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Wildcat activists call for forest to receive official protection  

Credit:  By Victoria Brenan, Assistant News Editor | The Herald | www.heraldscotland.com ~~

A campaign group set up to save the Scottish wildcat has called for a forest in Aberdeenshire to receive official protection in a bid to protect a population of the critically endangered animals.

Wildcat Haven claims a third of the entire Scottish wildcat population could be present in the Clashindarroch Forest, near Huntly.

The group says the forest is the “last known stronghold for the iconic Scottish species”, but claims the animals are threatened from tree felling by the Scottish Government agency Forestry and Land Scotland (FLS), and the construction of a wind farm.

Director Dr Paul O’Donoghue said a submission has now been made to NatureScot, formerly known as Scottish Natural Heritage (SNH), “setting out their duty to notify the site for designation as a Site of Special Scientific Interest (SSSI)”.

Wildcat Haven says it has evidence of a population of at least 13 wildcats at Clashindarroch, and official protection would make it the first and only reserve for the endangered species in Scotland.

An online petition to “save the Scottish wildcat by protecting Clashindarroch Forest” has been signed by more than 813,000 people, while a crowdfunder to fund a legal fight to stop logging in the forest has raised more than £41,000.

Dr O’Donoghue said: “The Clashindarroch is the best site in Scotland for the wildcat and the population we have found there is utterly priceless and offers great hope for the future of the species.

“The support for our plans to get SSSI status for the Clashindarroch is simply unprecedented and cannot be ignored by the government.

“The people have spoken and the message is clear. Save the wildcat in the wild where they belong.”

The Scottish wildcat, also known as “the Highland Tiger”, is the only wild member of the cat family to survive in Britain.

They have been all but wiped out due to hybridisation with feral and domestic cats, as well as historical and accidental persecution, disease and collisions with vehicles on roads.

It is estimated there may be only 35 Scottish wildcats left.

Wildcat Haven describes itself as “the only conservation group focused solely on saving the Scottish wildcat in the wild where it belongs”.

Dr O’Donoghue said that, while there are multiple sites in Scotland designated for species such as the great crested newt and capercaillie, there was not currently one for the wildcat.

He said: “The wildcat has been ignored for decades and it is now on the brink of extinction. The lack of protected habitat for them is a major contributing factor.

“There is simply nowhere safe for them to live and breed. That needs to change immediately, otherwise we will lose the wildcat forever which is simply unthinkable.”

The Aberdeenshire wildcat population includes a specimen nicknamed the “Beast of Clashindarroch”, estimated to measure more than 4ft (1.2m) from nose to the tip of its tail.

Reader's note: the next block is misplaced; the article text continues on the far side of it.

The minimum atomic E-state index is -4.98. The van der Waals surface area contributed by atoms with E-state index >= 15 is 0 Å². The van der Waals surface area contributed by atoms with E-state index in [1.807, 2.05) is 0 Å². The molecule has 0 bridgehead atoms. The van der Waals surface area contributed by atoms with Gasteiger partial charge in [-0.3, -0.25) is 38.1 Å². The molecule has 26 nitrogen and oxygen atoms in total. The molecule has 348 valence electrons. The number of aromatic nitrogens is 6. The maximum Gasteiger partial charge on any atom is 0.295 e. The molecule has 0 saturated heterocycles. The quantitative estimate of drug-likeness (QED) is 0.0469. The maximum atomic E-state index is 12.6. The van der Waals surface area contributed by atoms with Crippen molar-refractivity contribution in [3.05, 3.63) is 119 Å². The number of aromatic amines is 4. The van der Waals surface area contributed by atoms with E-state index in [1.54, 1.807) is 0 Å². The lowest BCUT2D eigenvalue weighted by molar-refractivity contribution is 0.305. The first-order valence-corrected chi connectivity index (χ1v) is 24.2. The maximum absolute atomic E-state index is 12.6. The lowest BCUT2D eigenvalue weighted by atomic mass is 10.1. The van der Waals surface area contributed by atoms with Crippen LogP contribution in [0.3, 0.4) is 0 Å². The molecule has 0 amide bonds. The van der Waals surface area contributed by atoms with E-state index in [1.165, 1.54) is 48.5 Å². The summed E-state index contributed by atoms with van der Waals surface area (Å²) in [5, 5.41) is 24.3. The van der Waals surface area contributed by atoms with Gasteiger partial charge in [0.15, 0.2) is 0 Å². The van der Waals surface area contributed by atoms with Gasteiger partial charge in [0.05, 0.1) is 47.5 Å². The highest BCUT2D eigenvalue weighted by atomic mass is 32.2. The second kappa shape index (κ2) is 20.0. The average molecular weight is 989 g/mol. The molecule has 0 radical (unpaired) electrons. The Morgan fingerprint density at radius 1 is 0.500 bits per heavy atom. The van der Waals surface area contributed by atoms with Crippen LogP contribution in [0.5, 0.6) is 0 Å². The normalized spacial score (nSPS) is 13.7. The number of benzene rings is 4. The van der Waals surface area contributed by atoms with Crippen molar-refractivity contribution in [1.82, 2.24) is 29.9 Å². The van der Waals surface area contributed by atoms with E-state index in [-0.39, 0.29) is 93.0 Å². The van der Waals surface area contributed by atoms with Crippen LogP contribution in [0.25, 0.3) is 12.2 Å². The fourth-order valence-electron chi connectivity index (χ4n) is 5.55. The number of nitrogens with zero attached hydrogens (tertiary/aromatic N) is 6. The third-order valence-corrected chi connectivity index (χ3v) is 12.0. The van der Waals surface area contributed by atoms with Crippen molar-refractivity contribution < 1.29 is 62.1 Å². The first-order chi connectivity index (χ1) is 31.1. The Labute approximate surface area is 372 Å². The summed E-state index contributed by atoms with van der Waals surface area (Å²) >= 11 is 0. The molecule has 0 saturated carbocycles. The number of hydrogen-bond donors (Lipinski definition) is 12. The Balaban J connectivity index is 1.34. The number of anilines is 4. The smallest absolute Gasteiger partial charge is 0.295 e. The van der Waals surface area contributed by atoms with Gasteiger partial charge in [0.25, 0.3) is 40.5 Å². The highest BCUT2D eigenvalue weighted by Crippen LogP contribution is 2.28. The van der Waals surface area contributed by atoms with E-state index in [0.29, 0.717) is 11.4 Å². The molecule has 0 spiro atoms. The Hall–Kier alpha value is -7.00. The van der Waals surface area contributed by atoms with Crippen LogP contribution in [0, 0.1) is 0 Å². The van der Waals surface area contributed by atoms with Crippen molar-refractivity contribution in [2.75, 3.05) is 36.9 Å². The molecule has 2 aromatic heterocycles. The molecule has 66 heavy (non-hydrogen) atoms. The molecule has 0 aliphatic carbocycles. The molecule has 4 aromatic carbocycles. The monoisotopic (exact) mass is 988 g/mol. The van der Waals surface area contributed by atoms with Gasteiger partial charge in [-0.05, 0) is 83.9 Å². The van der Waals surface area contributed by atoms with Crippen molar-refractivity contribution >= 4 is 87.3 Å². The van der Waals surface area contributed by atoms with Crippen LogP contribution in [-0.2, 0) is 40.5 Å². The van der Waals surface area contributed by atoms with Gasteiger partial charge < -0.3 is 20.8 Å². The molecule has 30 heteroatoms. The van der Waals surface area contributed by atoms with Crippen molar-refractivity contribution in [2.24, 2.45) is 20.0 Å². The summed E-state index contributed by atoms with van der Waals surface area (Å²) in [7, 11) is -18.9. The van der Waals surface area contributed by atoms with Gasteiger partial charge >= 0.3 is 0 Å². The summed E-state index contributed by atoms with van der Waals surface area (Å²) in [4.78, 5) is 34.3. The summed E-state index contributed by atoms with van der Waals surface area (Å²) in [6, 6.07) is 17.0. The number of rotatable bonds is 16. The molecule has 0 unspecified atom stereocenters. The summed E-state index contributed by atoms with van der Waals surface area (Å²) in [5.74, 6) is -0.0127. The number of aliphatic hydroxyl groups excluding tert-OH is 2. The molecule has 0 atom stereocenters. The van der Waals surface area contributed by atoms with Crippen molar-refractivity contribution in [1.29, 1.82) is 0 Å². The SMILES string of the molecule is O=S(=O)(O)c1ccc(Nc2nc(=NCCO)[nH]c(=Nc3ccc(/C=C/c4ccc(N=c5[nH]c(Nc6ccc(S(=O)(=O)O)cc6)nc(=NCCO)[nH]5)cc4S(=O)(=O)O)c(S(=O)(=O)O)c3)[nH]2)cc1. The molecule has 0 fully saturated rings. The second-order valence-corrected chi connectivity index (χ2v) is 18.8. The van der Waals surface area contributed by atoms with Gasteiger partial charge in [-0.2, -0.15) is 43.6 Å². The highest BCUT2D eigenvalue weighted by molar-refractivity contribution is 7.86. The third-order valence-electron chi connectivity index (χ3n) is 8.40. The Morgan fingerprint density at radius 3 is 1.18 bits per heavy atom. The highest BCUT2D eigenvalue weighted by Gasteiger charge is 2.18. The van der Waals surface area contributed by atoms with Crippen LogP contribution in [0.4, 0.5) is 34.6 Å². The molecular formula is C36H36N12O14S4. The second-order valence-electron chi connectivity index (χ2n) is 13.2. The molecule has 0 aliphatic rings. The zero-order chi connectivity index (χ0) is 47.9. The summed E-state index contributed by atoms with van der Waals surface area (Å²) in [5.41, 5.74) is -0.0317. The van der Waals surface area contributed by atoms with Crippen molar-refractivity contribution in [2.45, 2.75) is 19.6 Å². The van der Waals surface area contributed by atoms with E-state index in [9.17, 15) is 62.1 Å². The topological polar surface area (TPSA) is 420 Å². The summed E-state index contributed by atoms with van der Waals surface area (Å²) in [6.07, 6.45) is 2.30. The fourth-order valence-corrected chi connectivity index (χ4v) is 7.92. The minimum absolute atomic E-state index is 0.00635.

Wildcat Haven’s petition warns that “logging will tear the wildcat population apart, and threaten many other rare animals that live in the forest alongside them”.

Susan Shaw, founder of Living Law, a specialist environmental law firm working for Wildcat Haven on the Clashindarroch project, said: “This is a population find of national and indeed international importance. That is why we have made the case unequivocally that the Scottish government and its agencies have a duty to now designate this site for protection.

“If the case can be made, and we believe it overwhelmingly has been, then there is now no discretion on this matter, designation must happen.”

NatureScot yesterday confirmed it had received correspondence from Living Law, on behalf of Wildcat Haven, “making a number of claims regarding Clashindarroch forest”.

A spokesperson said: “We have not been provided with any scientific evidence to support the claims of Wildcat Haven on the numbers of wildcats at Clashindarroch or more widely.

“Extensive research in the area by our partnership has found that the number of suspected wildcats at the site is low and genetic testing suggests that the majority are likely to be hybrids.

“We are working closely with FLS, which is undertaking careful management of the site to ensure protection of any wildcats present.”

Source:  By Victoria Brenan, Assistant News Editor | The Herald | www.heraldscotland.com

This article is the work of the source indicated. Any opinions expressed in it are not necessarily those of National Wind Watch.

The copyright of this article resides with the author or publisher indicated. As part of its noncommercial effort to present the environmental, social, scientific, and economic issues of large-scale wind power development to a global audience seeking such information, National Wind Watch endeavors to observe “fair use” as provided for in section 107 of U.S. Copyright Law and similar “fair dealing” provisions of the copyright laws of other nations. Send requests to excerpt, general inquiries, and comments via e-mail.

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